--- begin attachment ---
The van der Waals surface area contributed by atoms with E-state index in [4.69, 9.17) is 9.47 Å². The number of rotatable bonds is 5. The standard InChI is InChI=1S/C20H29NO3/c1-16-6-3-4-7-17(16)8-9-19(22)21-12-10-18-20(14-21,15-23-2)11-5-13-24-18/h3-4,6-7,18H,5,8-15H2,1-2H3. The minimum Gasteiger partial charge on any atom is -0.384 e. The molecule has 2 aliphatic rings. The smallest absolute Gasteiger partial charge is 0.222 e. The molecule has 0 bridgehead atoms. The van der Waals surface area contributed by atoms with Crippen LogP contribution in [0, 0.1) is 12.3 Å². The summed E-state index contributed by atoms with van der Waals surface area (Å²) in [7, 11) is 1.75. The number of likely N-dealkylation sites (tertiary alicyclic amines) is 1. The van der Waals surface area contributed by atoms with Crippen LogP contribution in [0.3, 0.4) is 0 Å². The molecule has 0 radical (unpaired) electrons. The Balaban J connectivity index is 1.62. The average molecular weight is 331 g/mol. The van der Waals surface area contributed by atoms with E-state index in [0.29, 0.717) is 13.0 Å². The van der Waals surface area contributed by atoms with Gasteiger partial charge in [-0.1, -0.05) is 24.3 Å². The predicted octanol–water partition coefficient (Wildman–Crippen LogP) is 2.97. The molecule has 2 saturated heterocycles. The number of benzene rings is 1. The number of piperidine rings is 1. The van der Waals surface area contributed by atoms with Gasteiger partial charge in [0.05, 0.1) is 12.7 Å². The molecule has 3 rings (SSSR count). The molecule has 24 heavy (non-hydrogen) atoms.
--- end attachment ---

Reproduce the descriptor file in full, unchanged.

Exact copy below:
The van der Waals surface area contributed by atoms with E-state index in [4.69, 9.17) is 9.47 Å². The number of rotatable bonds is 5. The standard InChI is InChI=1S/C20H29NO3/c1-16-6-3-4-7-17(16)8-9-19(22)21-12-10-18-20(14-21,15-23-2)11-5-13-24-18/h3-4,6-7,18H,5,8-15H2,1-2H3. The minimum Gasteiger partial charge on any atom is -0.384 e. The molecule has 2 aliphatic rings. The smallest absolute Gasteiger partial charge is 0.222 e. The molecule has 0 bridgehead atoms. The van der Waals surface area contributed by atoms with Crippen LogP contribution in [0, 0.1) is 12.3 Å². The summed E-state index contributed by atoms with van der Waals surface area (Å²) in [7, 11) is 1.75. The number of likely N-dealkylation sites (tertiary alicyclic amines) is 1. The van der Waals surface area contributed by atoms with Crippen LogP contribution in [0.3, 0.4) is 0 Å². The molecule has 0 radical (unpaired) electrons. The Balaban J connectivity index is 1.62. The average molecular weight is 331 g/mol. The van der Waals surface area contributed by atoms with E-state index in [0.29, 0.717) is 13.0 Å². The van der Waals surface area contributed by atoms with Gasteiger partial charge in [-0.1, -0.05) is 24.3 Å². The predicted octanol–water partition coefficient (Wildman–Crippen LogP) is 2.97. The molecule has 2 saturated heterocycles. The number of benzene rings is 1. The number of piperidine rings is 1. The van der Waals surface area contributed by atoms with Gasteiger partial charge in [0.05, 0.1) is 12.7 Å². The molecule has 3 rings (SSSR count). The molecule has 24 heavy (non-hydrogen) atoms.